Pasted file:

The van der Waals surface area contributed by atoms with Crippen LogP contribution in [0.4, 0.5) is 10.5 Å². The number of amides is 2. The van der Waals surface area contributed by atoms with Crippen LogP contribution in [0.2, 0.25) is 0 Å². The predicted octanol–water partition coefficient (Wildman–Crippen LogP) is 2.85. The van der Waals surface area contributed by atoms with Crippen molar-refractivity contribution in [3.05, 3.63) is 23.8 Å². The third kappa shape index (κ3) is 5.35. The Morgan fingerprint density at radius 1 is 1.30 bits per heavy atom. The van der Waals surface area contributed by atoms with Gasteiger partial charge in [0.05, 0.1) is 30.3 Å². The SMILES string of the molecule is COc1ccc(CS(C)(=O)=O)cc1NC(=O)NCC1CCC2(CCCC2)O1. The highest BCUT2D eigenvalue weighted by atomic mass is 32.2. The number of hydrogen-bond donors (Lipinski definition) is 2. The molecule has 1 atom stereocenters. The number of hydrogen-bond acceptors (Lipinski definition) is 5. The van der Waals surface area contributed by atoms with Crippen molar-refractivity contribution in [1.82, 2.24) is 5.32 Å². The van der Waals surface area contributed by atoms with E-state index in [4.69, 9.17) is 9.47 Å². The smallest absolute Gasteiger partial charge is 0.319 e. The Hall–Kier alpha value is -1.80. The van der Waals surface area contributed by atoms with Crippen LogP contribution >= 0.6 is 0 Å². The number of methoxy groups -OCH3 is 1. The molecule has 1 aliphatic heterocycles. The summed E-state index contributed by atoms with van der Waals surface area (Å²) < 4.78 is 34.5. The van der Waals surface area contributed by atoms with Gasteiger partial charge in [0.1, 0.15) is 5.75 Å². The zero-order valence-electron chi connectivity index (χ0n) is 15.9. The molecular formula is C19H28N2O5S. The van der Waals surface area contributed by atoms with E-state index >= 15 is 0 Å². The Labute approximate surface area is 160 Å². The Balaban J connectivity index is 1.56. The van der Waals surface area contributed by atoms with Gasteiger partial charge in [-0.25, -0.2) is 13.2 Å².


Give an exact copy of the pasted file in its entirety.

The van der Waals surface area contributed by atoms with Crippen LogP contribution in [0.4, 0.5) is 10.5 Å². The number of amides is 2. The van der Waals surface area contributed by atoms with Crippen LogP contribution in [0.2, 0.25) is 0 Å². The predicted octanol–water partition coefficient (Wildman–Crippen LogP) is 2.85. The van der Waals surface area contributed by atoms with Crippen molar-refractivity contribution in [3.05, 3.63) is 23.8 Å². The third kappa shape index (κ3) is 5.35. The Morgan fingerprint density at radius 1 is 1.30 bits per heavy atom. The van der Waals surface area contributed by atoms with Gasteiger partial charge in [0.05, 0.1) is 30.3 Å². The SMILES string of the molecule is COc1ccc(CS(C)(=O)=O)cc1NC(=O)NCC1CCC2(CCCC2)O1. The highest BCUT2D eigenvalue weighted by atomic mass is 32.2. The number of hydrogen-bond donors (Lipinski definition) is 2. The molecule has 1 atom stereocenters. The number of hydrogen-bond acceptors (Lipinski definition) is 5. The van der Waals surface area contributed by atoms with Crippen molar-refractivity contribution in [1.82, 2.24) is 5.32 Å². The van der Waals surface area contributed by atoms with E-state index in [4.69, 9.17) is 9.47 Å². The smallest absolute Gasteiger partial charge is 0.319 e. The Hall–Kier alpha value is -1.80. The van der Waals surface area contributed by atoms with Crippen LogP contribution >= 0.6 is 0 Å². The number of methoxy groups -OCH3 is 1. The molecule has 1 aliphatic heterocycles. The summed E-state index contributed by atoms with van der Waals surface area (Å²) < 4.78 is 34.5. The van der Waals surface area contributed by atoms with Gasteiger partial charge in [0.1, 0.15) is 5.75 Å². The zero-order valence-electron chi connectivity index (χ0n) is 15.9. The molecular formula is C19H28N2O5S. The van der Waals surface area contributed by atoms with E-state index >= 15 is 0 Å². The Labute approximate surface area is 160 Å². The Balaban J connectivity index is 1.56. The van der Waals surface area contributed by atoms with Gasteiger partial charge in [-0.25, -0.2) is 13.2 Å².